A WAVE OF FIRINGS always seems to hit Hollywood as the holidays draw near, reminding us of the industry’s unique spin on the Christmas spirit. Not surprisingly, Frank Biondi was this wave’s best-known victim.
I say not surprisingly because the 53-year-old Biondi has truly raised getting fired to an art form. The Harvard Business School should require careful study of his exit skills, his civility in accepting dismissal, his generous words for the boss who fired him and, finally, the consistency with which he extracts extraordinary largess.
Biondi is surely the superstar of the golden parachute set, a man who has turned two firings in three years into a $45 million windfall.
Always self-effacing, Biondi would be loath to boast of his skills, but were he to create a manual called “How to Get Rich by Getting Canned,” I think its guidelines would read something like this:
- Always recruit your boss, don’t let them find you.
- Be sure you and your new boss are fundamentally incompatible in terms of style and temperament.
- Work diligently in your initial months on the job to exacerbate these differences.
- Encourage your new company to deal off that sector of the business that constitutes your principal specialty, thus rendering you irrelevant.
- Create a public image through press interviews and industry speeches that is at once respected yet invisible.
- Construct an exit strategy focusing on lavish perks that cannot possibly be withdrawn or rescinded upon termination.
- Always speak well of your former bosses so that, if necessary, you can make the rounds yet again.
IN IMPLEMENTING these stratagems, Biondi set about becoming CEO first of Viacom, then Universal, thus putting himself under the aegis of two hands-on, get-it-done bosses in Sumner Redstone and Edgar Bronfman Jr. Both Redstone and Bronfman are unique in that they essentially own as well as manage their corporate empires. As such, both manifest a need for instant gratification when it comes to achieving strategic objectives.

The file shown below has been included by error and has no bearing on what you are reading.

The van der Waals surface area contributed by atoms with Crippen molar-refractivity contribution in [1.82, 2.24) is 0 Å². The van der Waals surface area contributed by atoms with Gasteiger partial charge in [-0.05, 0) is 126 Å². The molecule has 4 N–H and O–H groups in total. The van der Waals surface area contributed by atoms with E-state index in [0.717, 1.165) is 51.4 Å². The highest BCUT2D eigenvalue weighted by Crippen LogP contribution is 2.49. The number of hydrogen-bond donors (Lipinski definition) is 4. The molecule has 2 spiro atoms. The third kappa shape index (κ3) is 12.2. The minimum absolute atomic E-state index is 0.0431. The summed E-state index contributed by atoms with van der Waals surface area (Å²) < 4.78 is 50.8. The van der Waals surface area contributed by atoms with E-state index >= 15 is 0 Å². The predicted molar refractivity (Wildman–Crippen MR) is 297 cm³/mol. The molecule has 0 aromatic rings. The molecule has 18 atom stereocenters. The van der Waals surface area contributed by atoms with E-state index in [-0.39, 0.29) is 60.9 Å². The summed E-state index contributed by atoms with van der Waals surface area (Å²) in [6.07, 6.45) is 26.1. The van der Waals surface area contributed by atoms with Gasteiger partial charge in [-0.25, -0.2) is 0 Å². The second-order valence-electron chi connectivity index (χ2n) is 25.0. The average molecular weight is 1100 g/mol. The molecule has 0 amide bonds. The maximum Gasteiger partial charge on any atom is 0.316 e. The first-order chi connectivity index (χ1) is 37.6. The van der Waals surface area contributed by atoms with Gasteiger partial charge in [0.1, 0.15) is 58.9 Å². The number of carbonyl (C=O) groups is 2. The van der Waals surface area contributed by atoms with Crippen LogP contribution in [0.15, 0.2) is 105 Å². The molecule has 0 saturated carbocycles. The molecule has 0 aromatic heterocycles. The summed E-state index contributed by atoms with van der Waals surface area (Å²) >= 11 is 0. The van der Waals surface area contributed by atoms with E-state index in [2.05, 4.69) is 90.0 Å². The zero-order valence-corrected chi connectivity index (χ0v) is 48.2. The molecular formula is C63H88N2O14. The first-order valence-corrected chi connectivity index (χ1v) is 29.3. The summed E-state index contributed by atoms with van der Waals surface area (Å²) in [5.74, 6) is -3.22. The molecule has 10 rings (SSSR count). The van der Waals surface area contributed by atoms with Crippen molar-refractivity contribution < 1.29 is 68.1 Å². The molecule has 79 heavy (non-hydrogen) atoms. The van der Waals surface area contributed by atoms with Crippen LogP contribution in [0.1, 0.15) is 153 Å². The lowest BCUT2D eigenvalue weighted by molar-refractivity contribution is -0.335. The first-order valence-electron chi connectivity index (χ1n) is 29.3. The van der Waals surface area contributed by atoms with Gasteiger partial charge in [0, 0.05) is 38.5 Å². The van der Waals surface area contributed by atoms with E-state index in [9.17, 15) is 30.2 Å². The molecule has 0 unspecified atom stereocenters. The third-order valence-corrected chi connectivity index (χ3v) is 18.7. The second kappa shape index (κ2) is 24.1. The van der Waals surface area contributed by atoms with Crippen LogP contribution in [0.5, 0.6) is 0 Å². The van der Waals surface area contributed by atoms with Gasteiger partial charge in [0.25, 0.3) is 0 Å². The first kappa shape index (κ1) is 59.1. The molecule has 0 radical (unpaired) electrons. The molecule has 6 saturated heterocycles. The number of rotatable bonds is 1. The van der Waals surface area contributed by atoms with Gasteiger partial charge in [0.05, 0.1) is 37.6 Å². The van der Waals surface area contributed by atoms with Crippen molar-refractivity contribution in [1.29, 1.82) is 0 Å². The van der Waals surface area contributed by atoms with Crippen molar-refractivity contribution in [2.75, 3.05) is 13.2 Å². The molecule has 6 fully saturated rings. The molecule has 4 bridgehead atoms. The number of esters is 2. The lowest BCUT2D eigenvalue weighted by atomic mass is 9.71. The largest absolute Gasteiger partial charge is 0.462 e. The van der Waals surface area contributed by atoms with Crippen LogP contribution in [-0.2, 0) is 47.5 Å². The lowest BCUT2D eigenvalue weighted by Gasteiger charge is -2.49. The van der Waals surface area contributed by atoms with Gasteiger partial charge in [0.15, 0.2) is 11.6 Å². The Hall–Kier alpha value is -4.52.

Even at age 75, Redstone always seems to be climbing aboard his jet, intent on negotiating a complex deal. To be sure, this impulse was inconsistent with Biondi’s Harvard-bred philosophy whose central dictate was, “don’t do it if you can delegate it.”
In his position at Universal, which entailed a move to Los Angeles, Biondi’s low-key approach began to border on the laconic. No one was especially shocked, therefore, when Bronfman flew West last week to have a dialogue with his CEO. As disclosed by Biondi, Bronfman said, “Frank, I want to be more hands-on. Therefore, please resign.”
“So I did,” replied Biondi, flashing his customary eloquence.
This episode seemed inevitable as a result of Universal’s move last year to deal off its cable TV assets to Barry Diller. In making this deal, Biondi was left managing such assets as theme parks, movies and music, for which he had little firsthand experience.
I ONCE HAD a vivid conversation with Biondi in which I asked him how he felt about running a music company. “It’s a business,” Biondi replied.
It was insights like this that earned Biondi a heavy schedule of invitations to speak before industry groups and to dispense interviews to reporters. In his public addresses, he was at once statesmanlike and soporific, leaving audiences consistently puzzled as to what he had imparted.
In dealing with the press, Biondi mastered the technique of the quoteless interview. A Variety survey of journalists who had interviewed Biondi over the past year revealed that, while 90% approved of his graciousness, only 5% could remember a single point that he’d espoused or could quote a single epiphany.
It was Biondi’s exit strategy that clearly made the most vivid impact on industry colleagues, however. In moving West for Universal, Biondi had secured a commitment from the studio to construct a $2.5 million screening room. His deal provided that Universal could reclaim the studio upon termination, though it was unclear why Universal would need a screening room in Brentwood.
THE $2.5 MILLION cost also raised a few eyebrows, even from those familiar with the construction of screening rooms. I consulted one expert who commented: “Even if the room had a sound system that put the Academy theater to shame, I’m frankly puzzled, unless he’s installed velvet curtains with gold tassels, silk moire padded walls and leopard skin art deco seats with snakeskin piping.”
One rumor had it that the studio also had built him a clay tennis court with underground sprinklers. But Biondi, with his customary modesty, consistently denied it, even though his tennis game has shown remarkable improvement over the past year.
Having superbly implemented his strategies, would Frank Biondi find a new corporate home?
I put this question to one distinguished headhunter and his reply was immediate. “Of course some company will seek him out,” he assured me. “Any man who can negotiate parachutes like that could also negotiate mergers and acquisitions. There’ll always be a market for his skills.”
I asked Biondi to comment on this observation, and he had a good reply. For the life of me, I cannot recall what it was, however.